UN-Habitat Philippines joins countries, cities, and towns across the globe in celebrating World Habitat Day on October 4, 2021, with the event “Race to Zero PH: Reflecting Waste as Resource in the Wrong Place at the Wrong Time.”
Anchored on the global theme, “accelerating urban action in a carbon-free world,” the national event gathered experts to talk about the climate change mitigation contributions of the waste sector.
The virtual event, which amplifies the global #RacetoZero campaign in the run up to COP 26 happening on November 2021, kicked off with global messages from the United Nations Secretary General António Gutteres and UN-Habitat Executive Director Mainmunah Mohd Sharif who both stressed the transformative potential of sustainable urban action and the role that cities play in achieving a carbon-neutral planet.
Representing the national government, Atty. Jonas Leones, Undersecretary for Policy, Planning and International Affairs, Department of Environment and Natural Resources (DENR), opened the discussion by sharing how the Philippines has been an active player in international discourse on climate change and waste management.
“The Philippines has always led efforts to adapt to the impacts of anthropogenically driven climate change while at the same time identifying climate-smart strategies to reduce greenhouse gas (GHG) emissions in line with its sustainable development agenda and national policies and programs.”
Minister Masahiro Nakata, Economic Affairs Minister of the Embassy of Japan shared the environmental programs in the Philippines supported by the Government of Japan.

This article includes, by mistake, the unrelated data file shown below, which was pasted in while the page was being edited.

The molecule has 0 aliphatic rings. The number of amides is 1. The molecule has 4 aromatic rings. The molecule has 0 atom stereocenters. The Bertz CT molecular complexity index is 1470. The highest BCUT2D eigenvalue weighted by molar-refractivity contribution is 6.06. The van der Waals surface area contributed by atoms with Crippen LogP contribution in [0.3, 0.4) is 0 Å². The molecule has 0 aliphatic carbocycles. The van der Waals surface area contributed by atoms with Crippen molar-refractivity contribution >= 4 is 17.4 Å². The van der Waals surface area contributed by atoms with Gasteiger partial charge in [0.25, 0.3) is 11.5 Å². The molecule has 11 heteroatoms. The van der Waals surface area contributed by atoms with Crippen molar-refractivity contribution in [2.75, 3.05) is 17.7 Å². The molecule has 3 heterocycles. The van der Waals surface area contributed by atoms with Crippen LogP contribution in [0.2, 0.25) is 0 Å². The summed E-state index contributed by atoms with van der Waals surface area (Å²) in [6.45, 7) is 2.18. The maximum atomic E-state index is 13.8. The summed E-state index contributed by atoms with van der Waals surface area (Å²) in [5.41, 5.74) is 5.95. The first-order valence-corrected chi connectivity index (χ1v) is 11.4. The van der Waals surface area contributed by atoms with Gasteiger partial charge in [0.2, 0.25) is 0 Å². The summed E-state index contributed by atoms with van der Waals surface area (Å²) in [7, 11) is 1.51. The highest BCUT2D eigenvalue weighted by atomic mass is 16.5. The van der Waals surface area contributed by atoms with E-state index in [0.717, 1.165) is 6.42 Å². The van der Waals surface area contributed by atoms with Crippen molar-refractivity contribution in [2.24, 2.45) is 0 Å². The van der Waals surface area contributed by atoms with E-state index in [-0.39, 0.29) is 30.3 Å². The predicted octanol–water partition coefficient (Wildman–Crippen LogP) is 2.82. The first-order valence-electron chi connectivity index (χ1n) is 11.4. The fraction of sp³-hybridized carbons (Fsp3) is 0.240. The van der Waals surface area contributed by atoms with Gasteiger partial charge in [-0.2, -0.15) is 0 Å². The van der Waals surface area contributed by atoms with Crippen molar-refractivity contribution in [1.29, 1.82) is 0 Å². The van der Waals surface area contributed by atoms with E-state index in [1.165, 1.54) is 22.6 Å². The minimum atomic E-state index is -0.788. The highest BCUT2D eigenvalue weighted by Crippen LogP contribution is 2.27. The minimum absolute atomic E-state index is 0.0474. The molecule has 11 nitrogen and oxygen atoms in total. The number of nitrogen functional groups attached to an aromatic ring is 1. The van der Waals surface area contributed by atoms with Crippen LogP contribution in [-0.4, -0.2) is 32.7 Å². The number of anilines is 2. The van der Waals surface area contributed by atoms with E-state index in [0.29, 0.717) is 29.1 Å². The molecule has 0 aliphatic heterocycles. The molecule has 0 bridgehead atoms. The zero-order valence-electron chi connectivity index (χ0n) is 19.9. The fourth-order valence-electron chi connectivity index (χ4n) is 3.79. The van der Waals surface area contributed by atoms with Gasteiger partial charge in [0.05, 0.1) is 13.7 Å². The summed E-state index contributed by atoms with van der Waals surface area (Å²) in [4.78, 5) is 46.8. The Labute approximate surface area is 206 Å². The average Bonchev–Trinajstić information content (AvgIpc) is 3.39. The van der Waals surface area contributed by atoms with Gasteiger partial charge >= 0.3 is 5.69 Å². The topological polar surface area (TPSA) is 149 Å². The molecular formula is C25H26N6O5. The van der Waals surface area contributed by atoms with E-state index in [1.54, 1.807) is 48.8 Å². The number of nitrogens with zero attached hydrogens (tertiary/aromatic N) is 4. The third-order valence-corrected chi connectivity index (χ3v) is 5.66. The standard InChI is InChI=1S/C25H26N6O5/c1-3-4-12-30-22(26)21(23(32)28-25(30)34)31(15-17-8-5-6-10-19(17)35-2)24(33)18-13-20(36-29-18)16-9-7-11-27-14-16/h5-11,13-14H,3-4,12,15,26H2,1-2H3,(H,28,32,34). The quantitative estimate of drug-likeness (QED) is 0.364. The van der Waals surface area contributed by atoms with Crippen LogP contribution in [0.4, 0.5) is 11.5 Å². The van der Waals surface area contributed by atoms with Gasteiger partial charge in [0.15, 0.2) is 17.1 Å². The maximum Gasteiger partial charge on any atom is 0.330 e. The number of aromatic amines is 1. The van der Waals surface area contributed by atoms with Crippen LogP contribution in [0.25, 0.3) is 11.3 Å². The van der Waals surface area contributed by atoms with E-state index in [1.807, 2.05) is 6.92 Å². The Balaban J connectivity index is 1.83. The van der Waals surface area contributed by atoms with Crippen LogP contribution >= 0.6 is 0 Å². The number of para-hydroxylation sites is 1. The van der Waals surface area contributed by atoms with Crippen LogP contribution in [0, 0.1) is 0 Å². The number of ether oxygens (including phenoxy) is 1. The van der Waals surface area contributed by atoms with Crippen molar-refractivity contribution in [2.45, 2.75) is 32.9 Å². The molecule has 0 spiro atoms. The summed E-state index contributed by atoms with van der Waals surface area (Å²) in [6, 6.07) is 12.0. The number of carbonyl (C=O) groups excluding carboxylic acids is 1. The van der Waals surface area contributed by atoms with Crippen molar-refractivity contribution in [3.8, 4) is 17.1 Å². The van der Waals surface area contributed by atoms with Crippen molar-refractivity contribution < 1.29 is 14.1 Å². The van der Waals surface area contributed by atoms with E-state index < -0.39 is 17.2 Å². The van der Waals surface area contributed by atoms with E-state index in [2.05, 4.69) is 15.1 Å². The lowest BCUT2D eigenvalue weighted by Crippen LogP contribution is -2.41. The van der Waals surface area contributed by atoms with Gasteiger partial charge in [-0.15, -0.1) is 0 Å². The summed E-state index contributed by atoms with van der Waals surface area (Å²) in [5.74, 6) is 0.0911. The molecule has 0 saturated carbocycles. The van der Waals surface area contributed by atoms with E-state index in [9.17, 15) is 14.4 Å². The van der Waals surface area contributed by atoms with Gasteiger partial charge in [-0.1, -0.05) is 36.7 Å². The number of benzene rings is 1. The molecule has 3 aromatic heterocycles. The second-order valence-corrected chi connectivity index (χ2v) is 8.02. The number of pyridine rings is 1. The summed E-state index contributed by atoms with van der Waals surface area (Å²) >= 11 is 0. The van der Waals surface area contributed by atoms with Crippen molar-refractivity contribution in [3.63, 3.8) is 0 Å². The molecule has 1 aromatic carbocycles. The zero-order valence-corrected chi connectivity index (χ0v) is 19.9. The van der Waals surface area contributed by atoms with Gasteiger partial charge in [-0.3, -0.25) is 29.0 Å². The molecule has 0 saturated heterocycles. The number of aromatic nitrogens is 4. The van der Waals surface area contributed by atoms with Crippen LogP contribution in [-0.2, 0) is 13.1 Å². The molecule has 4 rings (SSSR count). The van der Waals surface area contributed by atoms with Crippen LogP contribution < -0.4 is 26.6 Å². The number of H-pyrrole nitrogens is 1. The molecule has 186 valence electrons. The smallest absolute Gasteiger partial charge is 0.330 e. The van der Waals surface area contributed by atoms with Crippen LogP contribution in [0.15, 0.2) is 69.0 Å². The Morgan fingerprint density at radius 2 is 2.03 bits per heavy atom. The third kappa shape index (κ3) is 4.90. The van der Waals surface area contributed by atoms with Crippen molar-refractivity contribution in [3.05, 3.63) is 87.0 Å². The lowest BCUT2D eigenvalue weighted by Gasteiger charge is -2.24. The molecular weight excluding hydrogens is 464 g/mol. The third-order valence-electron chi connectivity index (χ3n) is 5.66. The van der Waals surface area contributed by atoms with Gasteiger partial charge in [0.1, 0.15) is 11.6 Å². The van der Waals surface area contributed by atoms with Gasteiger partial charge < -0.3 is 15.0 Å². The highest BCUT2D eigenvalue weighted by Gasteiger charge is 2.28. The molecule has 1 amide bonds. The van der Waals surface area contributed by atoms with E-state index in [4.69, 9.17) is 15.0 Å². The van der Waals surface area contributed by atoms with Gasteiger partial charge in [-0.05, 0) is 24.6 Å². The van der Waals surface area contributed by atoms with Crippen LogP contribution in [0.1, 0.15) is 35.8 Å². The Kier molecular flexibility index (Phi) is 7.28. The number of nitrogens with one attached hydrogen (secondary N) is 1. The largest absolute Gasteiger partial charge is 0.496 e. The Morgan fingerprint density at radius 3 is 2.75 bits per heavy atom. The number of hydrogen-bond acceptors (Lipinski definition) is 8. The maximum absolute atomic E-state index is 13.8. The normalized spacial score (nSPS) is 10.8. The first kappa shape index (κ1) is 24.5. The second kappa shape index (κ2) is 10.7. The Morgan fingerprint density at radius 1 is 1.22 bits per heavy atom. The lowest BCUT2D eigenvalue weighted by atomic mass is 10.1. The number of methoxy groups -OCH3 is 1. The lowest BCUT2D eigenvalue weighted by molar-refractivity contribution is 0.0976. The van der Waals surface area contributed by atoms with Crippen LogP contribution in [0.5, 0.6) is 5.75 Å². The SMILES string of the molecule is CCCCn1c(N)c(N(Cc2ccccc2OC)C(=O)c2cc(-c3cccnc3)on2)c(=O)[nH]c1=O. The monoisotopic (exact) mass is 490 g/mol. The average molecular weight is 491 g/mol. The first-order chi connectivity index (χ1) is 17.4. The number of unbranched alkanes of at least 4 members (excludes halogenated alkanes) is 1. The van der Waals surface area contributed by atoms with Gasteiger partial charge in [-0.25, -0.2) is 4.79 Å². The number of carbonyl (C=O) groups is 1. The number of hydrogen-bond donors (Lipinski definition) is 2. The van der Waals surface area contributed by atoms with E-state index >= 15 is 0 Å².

“Our response to address waste, climate change, and loss of biodiversity must not stop, this is an urgent issue that must be tackled for the future of humankind and other lives on earth. Japan will continue to lead the world in responding to these global challenges, but what’s essential is cooperation with each country and we would be happy if we could strengthen cooperation with the Philippines.”
Climate Change Mitigation in the Waste Management Sector
A series of technical presentations on the landscape of climate change mitigation in the Philippines and how it intersects with waste management opened the first moderated discussion.
Sandee G. Recabar, Head of the Implementation Oversight Division of the Climate Change Commission, presented the national greenhouse gas (GHG) inventory of the Philippines, focusing on the contributions of the waste sector. Delia M. Valdez, OIC-Chief of the Solid Waste Management Division, Environmental Management Bureau of DENR, elaborated on the five mitigation options for the municipal solid waste management (SWM) and their related policies. Elenida dR. Basug, Director of the Climate Change Service, DENR, stressed that proper solid waste management contributes to climate change adaptation and community resilience. Dr. Rajeev Kumar Singh, Sustainable Consumption and Production Researcher of the Institute for Global Environmental Strategies (IGES), explained the life-cycle assessment of emissions from short-lived climate pollutants, which are powerful climate agents that have more warming potential than CO2, and how proper municipal SWM can greatly contribute to reducing them.